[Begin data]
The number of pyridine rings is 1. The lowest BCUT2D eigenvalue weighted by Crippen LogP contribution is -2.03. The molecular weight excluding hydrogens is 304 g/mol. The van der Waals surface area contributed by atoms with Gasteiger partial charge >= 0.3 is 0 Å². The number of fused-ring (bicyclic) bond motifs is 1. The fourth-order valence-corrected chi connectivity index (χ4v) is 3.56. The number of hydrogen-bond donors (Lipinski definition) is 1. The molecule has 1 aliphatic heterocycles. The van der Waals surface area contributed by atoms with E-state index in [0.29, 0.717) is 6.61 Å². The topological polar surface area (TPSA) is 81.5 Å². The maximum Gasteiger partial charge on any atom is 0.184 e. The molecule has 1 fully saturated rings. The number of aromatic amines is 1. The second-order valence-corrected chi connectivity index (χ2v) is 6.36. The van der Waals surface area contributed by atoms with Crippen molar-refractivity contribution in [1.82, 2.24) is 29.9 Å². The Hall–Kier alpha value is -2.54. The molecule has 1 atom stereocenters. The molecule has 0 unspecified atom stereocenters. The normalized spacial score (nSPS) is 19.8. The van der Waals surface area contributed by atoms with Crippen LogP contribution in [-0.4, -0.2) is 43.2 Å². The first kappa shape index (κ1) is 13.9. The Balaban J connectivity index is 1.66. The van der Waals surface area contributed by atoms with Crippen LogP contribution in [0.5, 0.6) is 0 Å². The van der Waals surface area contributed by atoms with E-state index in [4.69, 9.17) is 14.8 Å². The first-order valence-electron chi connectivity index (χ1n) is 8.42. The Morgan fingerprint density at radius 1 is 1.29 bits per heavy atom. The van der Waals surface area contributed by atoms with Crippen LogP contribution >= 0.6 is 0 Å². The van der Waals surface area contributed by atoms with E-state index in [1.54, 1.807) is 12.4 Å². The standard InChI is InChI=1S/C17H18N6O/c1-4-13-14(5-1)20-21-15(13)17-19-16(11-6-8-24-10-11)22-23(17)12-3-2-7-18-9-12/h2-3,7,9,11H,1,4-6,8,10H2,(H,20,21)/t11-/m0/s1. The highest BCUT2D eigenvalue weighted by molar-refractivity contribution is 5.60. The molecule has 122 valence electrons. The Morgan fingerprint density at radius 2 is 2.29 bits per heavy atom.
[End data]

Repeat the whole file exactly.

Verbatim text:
The number of pyridine rings is 1. The lowest BCUT2D eigenvalue weighted by Crippen LogP contribution is -2.03. The molecular weight excluding hydrogens is 304 g/mol. The van der Waals surface area contributed by atoms with Gasteiger partial charge >= 0.3 is 0 Å². The number of fused-ring (bicyclic) bond motifs is 1. The fourth-order valence-corrected chi connectivity index (χ4v) is 3.56. The number of hydrogen-bond donors (Lipinski definition) is 1. The molecule has 1 aliphatic heterocycles. The van der Waals surface area contributed by atoms with E-state index in [0.29, 0.717) is 6.61 Å². The topological polar surface area (TPSA) is 81.5 Å². The maximum Gasteiger partial charge on any atom is 0.184 e. The molecule has 1 fully saturated rings. The number of aromatic amines is 1. The second-order valence-corrected chi connectivity index (χ2v) is 6.36. The van der Waals surface area contributed by atoms with Crippen molar-refractivity contribution in [1.82, 2.24) is 29.9 Å². The Hall–Kier alpha value is -2.54. The molecule has 1 atom stereocenters. The molecule has 0 unspecified atom stereocenters. The normalized spacial score (nSPS) is 19.8. The van der Waals surface area contributed by atoms with Crippen LogP contribution in [-0.4, -0.2) is 43.2 Å². The first kappa shape index (κ1) is 13.9. The Balaban J connectivity index is 1.66. The van der Waals surface area contributed by atoms with Crippen LogP contribution in [0.5, 0.6) is 0 Å². The van der Waals surface area contributed by atoms with E-state index in [4.69, 9.17) is 14.8 Å². The first-order valence-electron chi connectivity index (χ1n) is 8.42. The Morgan fingerprint density at radius 1 is 1.29 bits per heavy atom. The van der Waals surface area contributed by atoms with Crippen LogP contribution >= 0.6 is 0 Å². The van der Waals surface area contributed by atoms with E-state index in [1.54, 1.807) is 12.4 Å². The standard InChI is InChI=1S/C17H18N6O/c1-4-13-14(5-1)20-21-15(13)17-19-16(11-6-8-24-10-11)22-23(17)12-3-2-7-18-9-12/h2-3,7,9,11H,1,4-6,8,10H2,(H,20,21)/t11-/m0/s1. The highest BCUT2D eigenvalue weighted by molar-refractivity contribution is 5.60. The molecule has 122 valence electrons. The Morgan fingerprint density at radius 2 is 2.29 bits per heavy atom.